Do you "feel" music? | INFJ Forum

Do you "feel" music?

Discussion in 'Psychology and MBTI' started by j654dgj7, Feb 24, 2017.

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  1. j654dgj7

    j654dgj7 Please delete this account.

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    I'm currently sitting on a train listening to music and feel like I can textualize the music I'm listening too. Feel the emotions the singer is going through, envision the instruments and almost smell the room that the music was recorded in.

    Do you do the same?
    How does music go through your mind?
    Do you "see" the music in some way, like some see emotions as colors?
     
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  2. Littlelissa

    Littlelissa Well-known member

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    Yes, I can definitely feel music. I don't have that sensory capacity some people have, I forget the term, to see colours etc. associated with notes.

    I do though definitely feel the melody, the rhythm, everything about the music. Also if I know a piece of music, I can usually identify a tune after hearing about one bar of music. I always, from a young age got very animated, or entranced by music. It always has had a very powerful effect on me. Probably for this reason I was a dancer. Music has the amazing capacity to capture every possible mood, emotion or energy, and it's phenomenal to experience that.

    What I loved about dancing was the fact that it is so expressive. This was often very often connected to musical expression. I loved it in my training, we had pianists and percussionists playing in our classes. The training I had as a dancer is also helping me now in learning an instrument again, because I feel the phrasing of the music and know intuitively about the phrasing and timing. I need to understand the rhythm first and then the rest fits into place.
     
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    #2 Littlelissa, Feb 24, 2017
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  3. Bellosome

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    ~i do the same. That's why i think the best singers/artists are those whose music resonates with people. BUT there are also singers who are really good when it comes to technicality and stuff and has a really good voice but not really feeling the song, i would somehow notice it.

    i'm actually more into lyrics the music just follows. Mostly song brings me to memory lane.

    i'm not quite sure if i understand this correctly. But i do listen to a particular genre when i'm specifically feeling something or if i'm in a specific mood. Not really sure if that's "seeing"........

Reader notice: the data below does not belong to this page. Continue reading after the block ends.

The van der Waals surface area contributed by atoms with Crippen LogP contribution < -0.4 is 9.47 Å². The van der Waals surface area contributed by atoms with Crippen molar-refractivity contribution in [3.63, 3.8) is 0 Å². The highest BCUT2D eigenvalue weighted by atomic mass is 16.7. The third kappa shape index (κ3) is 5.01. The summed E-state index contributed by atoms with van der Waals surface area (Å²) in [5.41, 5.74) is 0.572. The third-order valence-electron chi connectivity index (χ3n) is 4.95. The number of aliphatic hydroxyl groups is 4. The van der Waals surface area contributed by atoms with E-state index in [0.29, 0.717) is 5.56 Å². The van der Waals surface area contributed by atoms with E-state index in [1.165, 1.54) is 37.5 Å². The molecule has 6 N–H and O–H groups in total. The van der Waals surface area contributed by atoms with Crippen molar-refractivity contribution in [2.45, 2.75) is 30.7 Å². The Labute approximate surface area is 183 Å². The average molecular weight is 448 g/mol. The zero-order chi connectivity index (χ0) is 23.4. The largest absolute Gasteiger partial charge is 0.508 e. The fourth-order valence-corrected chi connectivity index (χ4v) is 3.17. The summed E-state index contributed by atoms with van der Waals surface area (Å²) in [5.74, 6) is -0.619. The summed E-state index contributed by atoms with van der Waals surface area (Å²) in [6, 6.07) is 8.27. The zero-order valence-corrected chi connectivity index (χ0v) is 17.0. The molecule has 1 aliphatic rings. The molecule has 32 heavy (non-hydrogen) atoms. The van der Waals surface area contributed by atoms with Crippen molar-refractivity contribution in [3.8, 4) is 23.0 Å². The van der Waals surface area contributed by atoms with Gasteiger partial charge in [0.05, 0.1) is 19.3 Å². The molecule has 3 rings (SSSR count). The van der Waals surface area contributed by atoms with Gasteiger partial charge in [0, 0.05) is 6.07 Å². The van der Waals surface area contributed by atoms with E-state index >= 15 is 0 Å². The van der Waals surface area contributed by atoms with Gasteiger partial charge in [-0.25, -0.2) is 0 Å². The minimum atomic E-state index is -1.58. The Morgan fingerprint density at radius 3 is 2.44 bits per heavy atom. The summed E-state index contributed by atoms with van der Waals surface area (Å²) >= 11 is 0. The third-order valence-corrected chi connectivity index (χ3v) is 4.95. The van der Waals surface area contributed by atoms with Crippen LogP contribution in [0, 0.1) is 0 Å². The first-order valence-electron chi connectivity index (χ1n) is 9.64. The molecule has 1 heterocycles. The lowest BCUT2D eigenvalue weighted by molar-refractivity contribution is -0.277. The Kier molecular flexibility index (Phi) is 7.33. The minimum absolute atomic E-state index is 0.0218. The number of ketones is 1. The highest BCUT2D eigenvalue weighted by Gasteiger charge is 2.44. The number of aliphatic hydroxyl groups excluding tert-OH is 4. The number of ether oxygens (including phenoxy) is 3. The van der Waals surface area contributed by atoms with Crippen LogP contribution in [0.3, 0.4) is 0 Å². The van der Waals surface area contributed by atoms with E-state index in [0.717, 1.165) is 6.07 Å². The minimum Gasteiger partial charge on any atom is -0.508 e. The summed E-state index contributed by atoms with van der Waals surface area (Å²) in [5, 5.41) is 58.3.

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  4. CindyLou

    CindyLou Get over it

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    I feel music, but unfortunately I can't see it. I can only hear or feel it.

    I was just talking about this yesterday, a band was playing and I was acknowledging that they made good music but I never felt anything from them and this happens sometimes with great artists so I've always concluded that the song just wasn't resonating with my soul. When I feel music I have always thought and like to think that it's resonating with my soul. This feeling makes the hair on my arms stand on end, and gives me goosebumps. I feel a variety of emotions. The music speaks to me, and I hear it and feel it.

    But I don't see it, unfortunately. Or smell it.
     
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  5. invisible

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    No I don't "feel" music. I experience emotions of my own when I listen to music. I think analytically about the meaning of the music and all of its dimensions.

    When I play a piano, the act of playing the piano is a conversation with the piano about who it is and what kinds of sounds it will respond to me with. I want to hear its voice. Is that anything like what you mean?

    I think what you're describing is more like my experience of reading a novel. Usually when I'm reading a novel, it's like I'm having a personal conversation with the author about their reasons for writing the novel and all of their thoughts and emotions about what they've written. I would say that I can "feel" the author as though they are in the room with me, but more than that, with a sort of intimacy. I don't think that many people have the sort of relationship with a book that I do.

    In some ways this is my experience of music - as a text that has something interesting to say, potentially of an emotional nature - but not with the emotional depth and clarity that you describe.

    Sorry, I have rambled a little bit. But although I do appreciate music, and even at times have music inside me, I don't think that I experience music like you do, no.
     
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  6. James

    James Infamy, infamy.. they've all got it infamy
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    I think it depends on what music and how well i know it. When I know a song well it can remind me of people and places, and different times in my life. I don't 'see' music but I really hear/feel it. Usually i can't help but hear little counter riffs and melodies to it, and it doesn't take much for me to want to play music if I've been listening to any.

    Some music I think can become very special, when you closely associate it with a person that you care about. I can remember dancing around in my front room, listening to Paul Simons Graceland album with my son when he was a baby, laughing. He liked the bass and rhythm of the songs and he'd giggle and laugh.
     
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  7. Gaze

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    I can feel the intensity of a song on an emotional level, to the point of euphoria or transcendence. I can't see it but I can sense emotion in music meaning the artist's feelings imbued in how they sing or feel while they sing. I can also feel and interpret the emotional content of a musical piece or song separate from the lyrics. It's almost like intuiting the history behind the feelings that created the song reflected in the writer's or artist's thoughts. But kinda thought it was silly to believe I could do this, so now I simply enjoy music.

    The emotion in the song "Have Mercy on Me" is hard to ignore. Another one is "Bittersweet Symphony" and "Am I Wrong".

    The one that used to get me the most is Coldplay's "Clocks".
     
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  8. Bellosome